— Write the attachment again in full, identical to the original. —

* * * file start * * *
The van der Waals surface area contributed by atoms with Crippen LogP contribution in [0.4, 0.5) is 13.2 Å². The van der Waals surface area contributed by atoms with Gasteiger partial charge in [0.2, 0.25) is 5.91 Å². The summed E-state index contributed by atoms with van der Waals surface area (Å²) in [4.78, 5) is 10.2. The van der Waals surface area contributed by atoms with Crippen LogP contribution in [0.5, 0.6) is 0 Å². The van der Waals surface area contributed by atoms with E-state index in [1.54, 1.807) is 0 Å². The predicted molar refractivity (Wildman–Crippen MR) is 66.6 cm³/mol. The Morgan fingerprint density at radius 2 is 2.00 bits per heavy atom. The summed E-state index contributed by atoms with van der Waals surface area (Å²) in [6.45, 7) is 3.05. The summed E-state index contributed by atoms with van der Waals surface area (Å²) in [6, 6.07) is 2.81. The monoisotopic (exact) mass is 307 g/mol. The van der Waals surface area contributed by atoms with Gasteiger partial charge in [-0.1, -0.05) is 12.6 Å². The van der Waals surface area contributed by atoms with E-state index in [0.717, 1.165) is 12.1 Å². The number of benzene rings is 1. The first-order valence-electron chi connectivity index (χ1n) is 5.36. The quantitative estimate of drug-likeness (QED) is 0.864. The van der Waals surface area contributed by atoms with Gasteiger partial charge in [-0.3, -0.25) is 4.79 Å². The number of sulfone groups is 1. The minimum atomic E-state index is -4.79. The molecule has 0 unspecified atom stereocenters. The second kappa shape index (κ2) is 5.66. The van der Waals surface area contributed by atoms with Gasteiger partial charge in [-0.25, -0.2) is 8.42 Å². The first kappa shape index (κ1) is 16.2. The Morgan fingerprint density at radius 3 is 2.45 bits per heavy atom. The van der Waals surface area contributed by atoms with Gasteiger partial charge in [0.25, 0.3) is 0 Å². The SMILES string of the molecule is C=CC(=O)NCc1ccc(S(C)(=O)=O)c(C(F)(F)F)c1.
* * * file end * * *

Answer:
The van der Waals surface area contributed by atoms with Crippen LogP contribution in [0.4, 0.5) is 13.2 Å². The van der Waals surface area contributed by atoms with Gasteiger partial charge in [0.2, 0.25) is 5.91 Å². The summed E-state index contributed by atoms with van der Waals surface area (Å²) in [4.78, 5) is 10.2. The van der Waals surface area contributed by atoms with Crippen LogP contribution in [0.5, 0.6) is 0 Å². The van der Waals surface area contributed by atoms with E-state index in [1.54, 1.807) is 0 Å². The predicted molar refractivity (Wildman–Crippen MR) is 66.6 cm³/mol. The Morgan fingerprint density at radius 2 is 2.00 bits per heavy atom. The summed E-state index contributed by atoms with van der Waals surface area (Å²) in [6.45, 7) is 3.05. The summed E-state index contributed by atoms with van der Waals surface area (Å²) in [6, 6.07) is 2.81. The monoisotopic (exact) mass is 307 g/mol. The van der Waals surface area contributed by atoms with Gasteiger partial charge in [-0.1, -0.05) is 12.6 Å². The van der Waals surface area contributed by atoms with E-state index in [0.717, 1.165) is 12.1 Å². The number of benzene rings is 1. The first-order valence-electron chi connectivity index (χ1n) is 5.36. The quantitative estimate of drug-likeness (QED) is 0.864. The van der Waals surface area contributed by atoms with Gasteiger partial charge in [-0.3, -0.25) is 4.79 Å². The number of sulfone groups is 1. The minimum atomic E-state index is -4.79. The molecule has 0 unspecified atom stereocenters. The second kappa shape index (κ2) is 5.66. The van der Waals surface area contributed by atoms with Gasteiger partial charge in [-0.25, -0.2) is 8.42 Å². The first kappa shape index (κ1) is 16.2. The Morgan fingerprint density at radius 3 is 2.45 bits per heavy atom. The van der Waals surface area contributed by atoms with Gasteiger partial charge in [0.25, 0.3) is 0 Å². The SMILES string of the molecule is C=CC(=O)NCc1ccc(S(C)(=O)=O)c(C(F)(F)F)c1.